According to the World Bank, almost one-half of the world’s 6.5 billion inhabitants live on the equivalent of less than two dollars a day, and about one-fourth of the world live on the equivalent of less than $1.25 a day (Chen and Ravallion, 2008).Meanwhile, people in the 20-richest countries on average earn 39 times more than people in the poorest 20 (Milanovi, 2007).
At the same time, the extent of poverty has declined significantly. For example, the World Bank estimates that from 1981-2005 the percentage of people living on less than $1 per day was halved. The amount decreased from 52 percent to 26 percent in this period (Chen & Ravallion, 2008).
These contrasts highlight both the problem and the progress of what is known in the international community as “development.” Large numbers of the world’s inhabitants are mired in poverty, especially in Africa, while inhabitants of the world’s richest countries live in both relative and absolute luxury. But people in poor countries are getting wealthier over time—a process linked to globalization because poorer countries can raise their standards of living by integrating with rich countries.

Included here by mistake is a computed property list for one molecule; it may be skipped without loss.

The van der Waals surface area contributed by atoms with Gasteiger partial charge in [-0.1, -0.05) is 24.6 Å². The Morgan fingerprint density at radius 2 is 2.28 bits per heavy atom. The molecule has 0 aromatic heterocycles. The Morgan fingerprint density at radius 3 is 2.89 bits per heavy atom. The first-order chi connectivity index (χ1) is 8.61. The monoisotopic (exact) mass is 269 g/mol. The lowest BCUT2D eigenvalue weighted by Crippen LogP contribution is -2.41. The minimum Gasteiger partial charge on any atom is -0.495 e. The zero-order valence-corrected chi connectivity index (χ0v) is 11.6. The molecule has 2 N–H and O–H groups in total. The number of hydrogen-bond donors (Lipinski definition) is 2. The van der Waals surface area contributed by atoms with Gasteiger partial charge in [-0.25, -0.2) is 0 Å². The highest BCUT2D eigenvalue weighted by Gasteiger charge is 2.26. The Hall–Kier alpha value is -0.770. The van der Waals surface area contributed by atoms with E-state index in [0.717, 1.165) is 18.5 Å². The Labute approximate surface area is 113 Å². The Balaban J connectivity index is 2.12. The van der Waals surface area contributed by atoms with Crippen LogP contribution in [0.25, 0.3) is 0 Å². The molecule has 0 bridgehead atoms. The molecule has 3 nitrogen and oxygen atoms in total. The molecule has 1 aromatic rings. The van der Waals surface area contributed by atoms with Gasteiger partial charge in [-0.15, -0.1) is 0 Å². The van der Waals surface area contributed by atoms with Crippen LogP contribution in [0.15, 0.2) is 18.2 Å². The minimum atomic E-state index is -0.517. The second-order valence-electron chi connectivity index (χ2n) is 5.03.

The term “development” in international parlance therefore encompasses the need and the means by which to provide better lives for people in poor countries. It includes not only economic growth, although that is crucial, but also human development—providing for health, nutrition, education, and a clean environment.
The following Issue in Depth is designed to help you:
- understand why some countries are developed and other are not;
- describe the problems development is designed to solve;
- familiarize yourself with the institutions that are active in development;
- explain the main strategies for fostering development;
- and, report on the facts and figures of the Millennium Development Goals, the international community’s new effort to promote development.
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